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Asetek Loses Patent Infringement Lawsuit Against Cooler Master

Asetek, a company known for designing water-cooling solutions for PC hardware that it sometimes licenses to other manufacturers, has lost a patent infringement lawsuit it had levied against Cooler Master. The lawsuit, which looked to impede the sale of Cooler Master products Nepton 120XL, Nepton 240M and Seidoen 120 V v.2, stated that Cooler Master was infringing on Asetek's European EP 1 923 771 patent, which describes a water cooling mechanism. This Asetek patent, filed in November 2004 and finally approved in May 2015, is in itself based on Asetek's older, US-bound patents.

However, The Hague's court has accepted Cooler Master's argument that they too have a similar patent to Asetek's, through a so-called "utility model" that already exists in China, which describes (and patents really show their problems here) the "operation of a water pumping engine device with chamber". The The Hague judge also invalidated Asetek's patent lawsuit on the basis that there was not enough inventiveness to it. Asetek and Cooler Master's legal battles aren't anything new; in 2015, a US-based court ordered Cooler Master to pay Asetek $600,000 for patent infringement. This time, it's the other way around, even though it was still Asetek that started the legal battle: the company now has to pay Cooler Master for their legal expenses, which amount to around €113,000 (~$134,204)

Sources: Tweakers.net, Thans @ P4-630!

AMD Settles in "Llano" Investor Lawsuit by Coughing up $29.5M

AMD Tuesday agreed to settle in its longstanding class-action lawsuit by investors for making misleading guidance over its first-generation accelerated processing units (APUs), codenamed "Llano." AMD was alleged to have oversold the potential of "Llano" in driving up revenues to the company, causing losses to investors. AMD is reported to have reached an agreement with the class to settle for USD $29.5 million. The settlement is yet to be approved by Judge Yvonne Gonzalez Rogers, who has been hearing the case since 2014, sitting in session for the US District Court in Oakland, California. Under the proposed deal, AMD's insurers foot the bill for the settlement, while it continues to deny any wrongdoing.

Source: The Register

Kaspersky Backs Away From Threat of Antitrust Lawsuit against Microsoft / Win10

Russian-based Kaspersky Labs is backing away from its earlier threat of an antitrust case filing with the European Commission, instead opting for a "wait and see" approach with regards to its complaints with Microsoft over Windows 10 and its included security software "Windows Defender."

Kaspersky Labs has been threatening to press an antitrust action since November 2016, when in a November blog post titled "That's it. I've had enough!" Chief Executive Eugene Kaspersky complained that Microsoft did not give developers ample time to prepare for a new Windows release, and was using their "compatibility checker" tool to effectively remove competing software in favor of Windows Defender.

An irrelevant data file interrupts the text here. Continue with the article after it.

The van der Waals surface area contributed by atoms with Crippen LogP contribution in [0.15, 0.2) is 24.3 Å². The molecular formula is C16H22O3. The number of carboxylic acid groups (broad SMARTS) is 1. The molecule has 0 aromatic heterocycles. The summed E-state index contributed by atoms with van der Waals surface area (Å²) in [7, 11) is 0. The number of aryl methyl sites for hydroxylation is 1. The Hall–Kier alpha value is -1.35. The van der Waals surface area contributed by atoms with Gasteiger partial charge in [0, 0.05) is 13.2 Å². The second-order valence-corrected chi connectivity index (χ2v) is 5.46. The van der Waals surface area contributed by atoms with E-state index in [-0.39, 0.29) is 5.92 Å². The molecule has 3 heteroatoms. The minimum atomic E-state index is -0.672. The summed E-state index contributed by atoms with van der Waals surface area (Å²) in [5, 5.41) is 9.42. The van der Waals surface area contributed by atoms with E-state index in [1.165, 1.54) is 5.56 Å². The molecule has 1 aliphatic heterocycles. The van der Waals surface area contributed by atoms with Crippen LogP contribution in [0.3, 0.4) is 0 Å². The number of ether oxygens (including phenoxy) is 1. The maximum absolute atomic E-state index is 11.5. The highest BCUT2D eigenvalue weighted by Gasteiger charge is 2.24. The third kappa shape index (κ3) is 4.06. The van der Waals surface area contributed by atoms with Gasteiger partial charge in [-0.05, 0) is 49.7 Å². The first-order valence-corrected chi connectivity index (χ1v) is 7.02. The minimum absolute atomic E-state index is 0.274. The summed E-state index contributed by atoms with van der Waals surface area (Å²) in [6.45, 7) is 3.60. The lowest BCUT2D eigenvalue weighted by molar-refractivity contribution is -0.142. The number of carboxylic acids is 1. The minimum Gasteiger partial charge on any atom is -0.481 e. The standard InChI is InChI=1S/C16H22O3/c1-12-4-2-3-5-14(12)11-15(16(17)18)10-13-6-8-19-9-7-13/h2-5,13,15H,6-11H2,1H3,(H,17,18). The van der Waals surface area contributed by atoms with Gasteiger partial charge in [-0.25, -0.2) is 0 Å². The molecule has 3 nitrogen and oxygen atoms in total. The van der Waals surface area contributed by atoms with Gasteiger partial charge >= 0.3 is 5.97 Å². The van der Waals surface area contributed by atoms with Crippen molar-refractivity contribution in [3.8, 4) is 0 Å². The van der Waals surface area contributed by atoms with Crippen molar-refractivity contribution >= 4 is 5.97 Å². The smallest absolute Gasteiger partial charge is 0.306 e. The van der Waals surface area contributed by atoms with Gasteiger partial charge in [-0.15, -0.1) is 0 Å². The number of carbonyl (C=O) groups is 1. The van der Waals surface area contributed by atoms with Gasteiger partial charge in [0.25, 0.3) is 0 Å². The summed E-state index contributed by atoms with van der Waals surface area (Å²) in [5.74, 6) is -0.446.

The Carmack-ZeniMax Odyssey Carries On - Carmack Files $22.5 Million Lawsuit

Tough breakups aren't easy by definition, and the breakup between legendary programmer John Carmack and former employer ZeniMax has probably been one of the most worded of all. Now, Oculus Chief Technology Officer John Carmack has filed a lawsuit against ZeniMax for $22.5 million, money he claims ZeniMax still owes him from id Softwares' $150 million sale to ZeniMax back in 2009. Carmack says the amount he is filling for is part of the $45 million owed to him for the sale, of which he has already been able to convert 22.5 million (the non-missing half) in ZeniMax shares. However, Carmack says ZeniMax is unlawfully withholding the remaining $22.5 million because of "sour grapes".

Carmack claims ZeniMax is holding back the payment as payback for "a series of allegations regarding claimed violations of Mr. Carmack's Employment Agreement", referencing the Zenimax/Facebook lawsuit over the supposed theft of trade secrets. However, Oculus was recently found not guilty of stealing trade secrets, though the court ordered the company to pay $500 million for copyright infringement, false designation and the violation of Palmer Luckey's NDA. Oculus is appealing the case, calling the prior ruling "legally flawed and factually unwarranted."

Oculus Faces Potential Legal Injunction Over Zenimax VR Code Used in its Products

Earlier this month, Zenimax was awarded $500m when a jury found that VR pioneer Oculus had violated a NDA and illegally used code from the game publisher. That may just be the beginning of the legal ramifications facing Oculus however, as Zenimax has just asked the court to block Oculus from using the code involved in the court case altogether, potentially blocking the sale of a good number of games utilizing the technology of the Oculus VR headset.

Oculus is appealing the case, and calls the prior ruling "legally flawed and factually unwarranted." To their credit, the court did agree that while Oculus had violated a non-disclosure agreement, it did not find that they had committed the larger crime of stealing trade secrets.